I’ve written a few posts about my favorite vegan and natural skin care products, and I even wrote about my favorite natural remedies for stress. So I figured name-dropping some of my tried-and-true vegan hair care products only made sense to do. Please note that these are products I’ve used on my own hair, which is naturally very straight, color-treated, but generally healthy. If you have textured hair I can’t make any promises, but I can direct you to The Sistah Vegan Project for some of her favorite products.


I’m not going to lie, I’m a real shampoo tramp and it’s hard for me to be loyal to just one. However, I received a set of EVOLVh UltraShine Shampoo and Conditioner in my Petit Vour box a while back and actually repurchased. Those of you who receive sample boxes know that it takes something special for that to happen. Obviously I like that it’s vegan and cruelty-free, but I also thought the shampoo did a good job of removing product and sweat without stripping my color-treated hair.

When I’m having a little Lush splurge, I always grab a bar of New Solid Shampoo. I’m obsessed with all things clove, so this spicy scented bar smells good enough to eat. P.S. If you know of ANY clove beauty products please tell me in the comments. I’ve started making my own at home because there is a serious clove shortage in the beauty world. Solid shampoos are cool, just remember to make the lather in your hands and then rub that into your hair – don’t rub the bar on your head or you’re going to damage your do.

My fave solid shampoo from Lush

Another request – if you have a dry shampoo you love I want to hear about it. My hair is so fine and dark I’ve never found one that doesn’t show. I’ve also been told by my stylist that the best way to use it is on clean hair – kind of like putting deodorant on clean pits. That way it can absorb oil as your scalp makes it, rather than trying to sop up oil that’s already there. I’d love to hear your tricks if you have them!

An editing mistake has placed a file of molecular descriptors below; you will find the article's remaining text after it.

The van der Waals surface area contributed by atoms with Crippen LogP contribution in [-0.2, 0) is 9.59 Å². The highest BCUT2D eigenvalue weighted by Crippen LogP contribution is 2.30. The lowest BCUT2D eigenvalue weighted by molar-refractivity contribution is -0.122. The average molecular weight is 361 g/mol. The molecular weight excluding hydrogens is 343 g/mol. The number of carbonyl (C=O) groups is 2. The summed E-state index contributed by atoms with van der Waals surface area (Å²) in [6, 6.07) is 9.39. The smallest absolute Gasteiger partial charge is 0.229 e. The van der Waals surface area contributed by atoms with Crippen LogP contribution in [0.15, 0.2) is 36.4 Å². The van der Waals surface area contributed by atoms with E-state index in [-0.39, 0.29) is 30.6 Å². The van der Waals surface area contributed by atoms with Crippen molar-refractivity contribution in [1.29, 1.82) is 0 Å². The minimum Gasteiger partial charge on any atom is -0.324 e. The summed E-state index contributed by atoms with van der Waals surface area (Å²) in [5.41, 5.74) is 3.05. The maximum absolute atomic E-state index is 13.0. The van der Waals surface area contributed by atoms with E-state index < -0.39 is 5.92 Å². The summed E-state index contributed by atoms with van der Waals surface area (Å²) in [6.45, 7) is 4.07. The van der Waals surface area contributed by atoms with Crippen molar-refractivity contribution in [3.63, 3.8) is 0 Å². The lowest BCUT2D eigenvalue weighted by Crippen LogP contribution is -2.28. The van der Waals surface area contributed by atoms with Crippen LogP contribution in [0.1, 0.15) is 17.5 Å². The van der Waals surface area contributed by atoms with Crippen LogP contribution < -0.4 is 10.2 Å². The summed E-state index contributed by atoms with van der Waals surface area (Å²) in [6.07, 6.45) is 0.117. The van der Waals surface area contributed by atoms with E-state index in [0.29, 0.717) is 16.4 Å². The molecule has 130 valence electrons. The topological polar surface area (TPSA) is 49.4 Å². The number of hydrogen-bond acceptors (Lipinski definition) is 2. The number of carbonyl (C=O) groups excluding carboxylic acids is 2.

Hair Color 

My hair is box black and has been for years (this is my natural color if you’re curious). If you want to go the totally natural route, henna is a great, but messy option. You should know, however, that once you’ve used henna on your hair you pretty much have to grow it out because it goes insane when you try to lift it – and yeah, you can lie to your hairdresser about that, but they’ll find out soon enough when you have some kinda clown massacre under those foils.

If you’re looking for something natural (aka a color that could feasibly grow from a human head) you’ll find options in your local Whole Foods Market or health food store, I’ve personally never used those as I mentioned, I go for vampire black. For that, Arctic Fox’s Transylvania is a great semi-permanent option. Not only is Arctic Fox vegan and cruelty-free, but they also donate 15% to help animals (read more). It’s a little messier to use than what you might be used to – so buy a hair color mixing bowl and a brush, and be sure to rub some coconut oil on your ears and around your hairline so you don’t dye your skin. It’s really inexpensive, creates less waste than boxed hair color, and like I said, no bunnies were harmed, so I think it’s worth a little effort.

My hair is Black No. 1… I really just wanted a reason to put this picture of Peter Steele on my blog.